WEST BANK (Dispatches) – The Palestinian Authority has registered Russia’s Sputnik V vaccine against the coronavirus, head of the Russian Direct Investment Fund (RDIF) Kirill Dmitriev said Monday.
According to the press release, the first delivery of the vaccine will arrive to Palestinians within a month.
"The Sputnik V vaccine’s high quality and efficacy are stimulating growing interest from more and more countries. This translates into wider geography of its registration, delivery and production. We are happy that on top of Europe, Africa, Asia and Latin America Sputnik V will now also be present in the Middle East. This will allow us to further combine forces for a quicker joint victory over the coronavirus infection by guaranteeing access to an effective and safe vaccine for more countries and their people,” Dmitriev said, as quoted in the RDIF press release.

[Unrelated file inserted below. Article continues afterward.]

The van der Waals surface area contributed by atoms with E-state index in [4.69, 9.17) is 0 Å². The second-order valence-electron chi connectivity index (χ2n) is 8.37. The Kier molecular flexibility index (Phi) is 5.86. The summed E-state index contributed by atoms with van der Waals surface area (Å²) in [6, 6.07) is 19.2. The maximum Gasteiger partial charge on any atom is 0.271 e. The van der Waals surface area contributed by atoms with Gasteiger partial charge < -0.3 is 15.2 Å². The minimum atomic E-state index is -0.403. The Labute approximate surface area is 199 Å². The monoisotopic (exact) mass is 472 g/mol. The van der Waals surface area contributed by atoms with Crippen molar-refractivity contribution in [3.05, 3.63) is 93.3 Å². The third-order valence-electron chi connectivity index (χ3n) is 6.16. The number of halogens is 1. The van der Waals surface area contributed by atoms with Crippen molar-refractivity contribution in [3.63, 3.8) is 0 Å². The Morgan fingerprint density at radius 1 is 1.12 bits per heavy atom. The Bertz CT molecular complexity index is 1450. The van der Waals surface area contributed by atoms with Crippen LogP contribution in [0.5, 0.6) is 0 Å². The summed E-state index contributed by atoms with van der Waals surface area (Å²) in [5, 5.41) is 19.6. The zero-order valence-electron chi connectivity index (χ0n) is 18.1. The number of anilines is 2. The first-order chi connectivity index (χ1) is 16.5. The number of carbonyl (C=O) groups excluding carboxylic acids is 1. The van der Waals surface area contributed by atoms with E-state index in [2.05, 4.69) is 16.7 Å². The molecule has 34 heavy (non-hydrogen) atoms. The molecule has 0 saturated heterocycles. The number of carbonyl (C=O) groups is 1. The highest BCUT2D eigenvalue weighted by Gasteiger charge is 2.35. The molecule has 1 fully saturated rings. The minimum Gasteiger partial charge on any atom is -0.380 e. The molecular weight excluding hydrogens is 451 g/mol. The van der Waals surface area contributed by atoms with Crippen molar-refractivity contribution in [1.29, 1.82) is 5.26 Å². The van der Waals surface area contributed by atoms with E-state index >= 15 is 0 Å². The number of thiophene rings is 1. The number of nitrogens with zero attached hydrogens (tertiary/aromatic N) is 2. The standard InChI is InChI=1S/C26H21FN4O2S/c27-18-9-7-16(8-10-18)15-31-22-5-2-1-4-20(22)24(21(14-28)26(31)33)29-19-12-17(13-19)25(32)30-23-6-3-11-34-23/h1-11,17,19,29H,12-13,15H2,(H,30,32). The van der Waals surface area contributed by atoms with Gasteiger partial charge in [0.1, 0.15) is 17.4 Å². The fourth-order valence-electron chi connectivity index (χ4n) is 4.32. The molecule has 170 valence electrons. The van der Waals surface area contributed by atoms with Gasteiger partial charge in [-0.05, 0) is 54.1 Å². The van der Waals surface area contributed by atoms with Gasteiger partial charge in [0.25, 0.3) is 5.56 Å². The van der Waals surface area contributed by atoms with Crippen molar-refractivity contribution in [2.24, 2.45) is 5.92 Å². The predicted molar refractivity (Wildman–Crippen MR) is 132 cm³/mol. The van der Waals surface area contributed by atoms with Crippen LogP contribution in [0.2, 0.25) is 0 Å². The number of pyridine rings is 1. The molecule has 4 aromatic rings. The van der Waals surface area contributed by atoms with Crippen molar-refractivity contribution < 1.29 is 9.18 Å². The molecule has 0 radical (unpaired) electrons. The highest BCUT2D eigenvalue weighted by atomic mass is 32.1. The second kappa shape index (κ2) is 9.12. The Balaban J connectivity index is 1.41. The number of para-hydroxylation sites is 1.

The Palestinian Authority also said on Sunday it expects to receive its first COVID-19 vaccine doses in March under a deal with drugmaker AstraZeneca, and accused the Zionist regime of shirking a duty to ensure vaccines are available in occupied territory.
Yasser Bozyeh, the Palestinian general director of public health, told Reuters that in addition to reaching an agreement in principle with AstraZeneca, the Palestinians had also sought supplies from several other companies.
The Palestinian Foreign Ministry said in a statement the Zionist regime had been "ignoring its duties as an occupation power and committing racial discrimination against the Palestinian people, depriving them of their right to healthcare.”
"The search by the Palestinian leadership to secure the vaccines from various sources doesn’t exempt Israel from its responsibilities towards the Palestinian people in providing the vaccines,” it said.
Under accords with the occupying regime, the Palestinian Authority exercises self-rule in the West Bank. Hamas resistance movement runs the Gaza Strip.
On the West Bank, the regime has given vaccines to Zionist settlers, but not to Palestinian residents.
Human rights groups including Amnesty International say the Zionist regime has a legal obligation to provide vaccines for Palestinians under occupation.
A WHO official said on Sunday the organization had held "informal discussions” with the regime over allocating some supplies to the Palestinians to inoculate health workers.